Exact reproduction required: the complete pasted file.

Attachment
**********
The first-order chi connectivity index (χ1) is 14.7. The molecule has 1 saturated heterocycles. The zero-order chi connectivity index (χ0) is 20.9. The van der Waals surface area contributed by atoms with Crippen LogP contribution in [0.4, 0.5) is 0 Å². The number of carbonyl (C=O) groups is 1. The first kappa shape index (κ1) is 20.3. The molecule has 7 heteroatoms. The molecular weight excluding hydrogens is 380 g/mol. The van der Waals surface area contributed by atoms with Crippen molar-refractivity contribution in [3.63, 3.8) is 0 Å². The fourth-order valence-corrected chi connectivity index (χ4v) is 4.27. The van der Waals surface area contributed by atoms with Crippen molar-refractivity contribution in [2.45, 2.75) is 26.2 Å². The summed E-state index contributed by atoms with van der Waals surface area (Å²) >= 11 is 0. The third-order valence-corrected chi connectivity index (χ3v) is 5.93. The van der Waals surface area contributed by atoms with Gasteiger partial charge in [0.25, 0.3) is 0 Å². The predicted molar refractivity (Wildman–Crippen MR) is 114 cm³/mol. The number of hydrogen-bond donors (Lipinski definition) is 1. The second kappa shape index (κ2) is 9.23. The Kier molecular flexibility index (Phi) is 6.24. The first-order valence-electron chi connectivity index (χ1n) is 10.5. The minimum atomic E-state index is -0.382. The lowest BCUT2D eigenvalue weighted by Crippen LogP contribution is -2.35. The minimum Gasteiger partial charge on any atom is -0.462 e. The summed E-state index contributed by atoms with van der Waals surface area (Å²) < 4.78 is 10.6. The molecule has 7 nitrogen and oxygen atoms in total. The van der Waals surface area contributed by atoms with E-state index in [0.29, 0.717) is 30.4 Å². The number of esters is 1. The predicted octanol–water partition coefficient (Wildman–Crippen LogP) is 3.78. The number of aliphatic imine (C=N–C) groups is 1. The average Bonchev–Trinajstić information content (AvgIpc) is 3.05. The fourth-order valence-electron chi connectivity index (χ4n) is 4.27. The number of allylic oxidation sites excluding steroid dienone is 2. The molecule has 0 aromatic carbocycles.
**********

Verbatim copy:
The first-order chi connectivity index (χ1) is 14.7. The molecule has 1 saturated heterocycles. The zero-order chi connectivity index (χ0) is 20.9. The van der Waals surface area contributed by atoms with Crippen LogP contribution in [0.4, 0.5) is 0 Å². The number of carbonyl (C=O) groups is 1. The first kappa shape index (κ1) is 20.3. The molecule has 7 heteroatoms. The molecular weight excluding hydrogens is 380 g/mol. The van der Waals surface area contributed by atoms with Crippen molar-refractivity contribution in [3.63, 3.8) is 0 Å². The fourth-order valence-corrected chi connectivity index (χ4v) is 4.27. The van der Waals surface area contributed by atoms with Crippen molar-refractivity contribution in [2.45, 2.75) is 26.2 Å². The summed E-state index contributed by atoms with van der Waals surface area (Å²) >= 11 is 0. The third-order valence-corrected chi connectivity index (χ3v) is 5.93. The van der Waals surface area contributed by atoms with Gasteiger partial charge in [0.25, 0.3) is 0 Å². The predicted molar refractivity (Wildman–Crippen MR) is 114 cm³/mol. The number of hydrogen-bond donors (Lipinski definition) is 1. The second kappa shape index (κ2) is 9.23. The Kier molecular flexibility index (Phi) is 6.24. The first-order valence-electron chi connectivity index (χ1n) is 10.5. The minimum atomic E-state index is -0.382. The lowest BCUT2D eigenvalue weighted by Crippen LogP contribution is -2.35. The minimum Gasteiger partial charge on any atom is -0.462 e. The summed E-state index contributed by atoms with van der Waals surface area (Å²) < 4.78 is 10.6. The molecule has 7 nitrogen and oxygen atoms in total. The van der Waals surface area contributed by atoms with E-state index in [0.29, 0.717) is 30.4 Å². The number of esters is 1. The predicted octanol–water partition coefficient (Wildman–Crippen LogP) is 3.78. The number of aliphatic imine (C=N–C) groups is 1. The average Bonchev–Trinajstić information content (AvgIpc) is 3.05. The fourth-order valence-electron chi connectivity index (χ4n) is 4.27. The number of allylic oxidation sites excluding steroid dienone is 2. The molecule has 0 aromatic carbocycles.